New exhibits aim to educate on often overlooked part of horse racing history
Two new exhibits in Lexington are celebrating and educating people on a part of the history of horse racing that is often overlooked.
Lexington city leaders and members of the African-American Jockey Project Committee introduced two new exhibits that tell the history of African-American jockeys in the commonwealth.
Leon Nichols works with the Project to Preserve African American Turf History.
"It's a beautiful story when you really dig deep and start to unearth some of the names and faces and people who, again, helped bring our industry to global prominence if you will," Nichols said.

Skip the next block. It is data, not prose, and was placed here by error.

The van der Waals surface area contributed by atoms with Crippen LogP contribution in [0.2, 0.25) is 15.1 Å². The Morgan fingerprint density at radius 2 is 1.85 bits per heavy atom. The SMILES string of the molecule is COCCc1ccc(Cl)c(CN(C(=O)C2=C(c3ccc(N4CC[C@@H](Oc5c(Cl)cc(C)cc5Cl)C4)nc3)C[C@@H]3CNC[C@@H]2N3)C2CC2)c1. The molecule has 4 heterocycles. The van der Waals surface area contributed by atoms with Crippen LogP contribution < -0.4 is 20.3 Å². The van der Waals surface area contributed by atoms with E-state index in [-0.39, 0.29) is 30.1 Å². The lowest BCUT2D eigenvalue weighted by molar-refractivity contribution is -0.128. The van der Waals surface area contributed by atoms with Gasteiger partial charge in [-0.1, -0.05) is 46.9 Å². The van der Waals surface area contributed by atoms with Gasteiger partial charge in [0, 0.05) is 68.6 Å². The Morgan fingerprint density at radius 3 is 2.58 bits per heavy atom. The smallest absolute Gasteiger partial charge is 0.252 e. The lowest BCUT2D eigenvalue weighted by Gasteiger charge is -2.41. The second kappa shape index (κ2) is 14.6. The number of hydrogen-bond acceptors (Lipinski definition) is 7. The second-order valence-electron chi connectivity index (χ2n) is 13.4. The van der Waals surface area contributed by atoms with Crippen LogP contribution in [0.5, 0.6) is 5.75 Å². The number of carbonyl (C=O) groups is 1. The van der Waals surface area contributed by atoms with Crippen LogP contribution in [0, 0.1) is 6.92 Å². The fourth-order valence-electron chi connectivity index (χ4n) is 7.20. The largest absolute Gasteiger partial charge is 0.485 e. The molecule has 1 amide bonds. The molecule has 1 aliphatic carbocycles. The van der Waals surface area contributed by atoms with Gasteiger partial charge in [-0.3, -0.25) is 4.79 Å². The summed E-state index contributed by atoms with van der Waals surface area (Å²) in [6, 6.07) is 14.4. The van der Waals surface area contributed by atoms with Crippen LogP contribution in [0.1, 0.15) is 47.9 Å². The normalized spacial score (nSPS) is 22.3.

"The Colors of Silk" exhibit was unveiled on the third floor of Central Library. The exhibit tells the story of jockeys sometimes seen as an overlooked part of the commonwealth's equestrian history.
"It's the foundation of the history, of the industry I should say. In terms of whatever we do today, whether it's the Kentucky Derby or horse racing at Keenland, these men were very responsible for bringing the industry into national prominence," Nichols said.
Later this year, 15 plaques will go up on the Legacy Trail commemorating African-American jockeys.
"It proves that when we work together we're at our best and everyone's history should be a part of the national narrative," said Nichols.
The exhibit opens Monday and will stay open until April 3.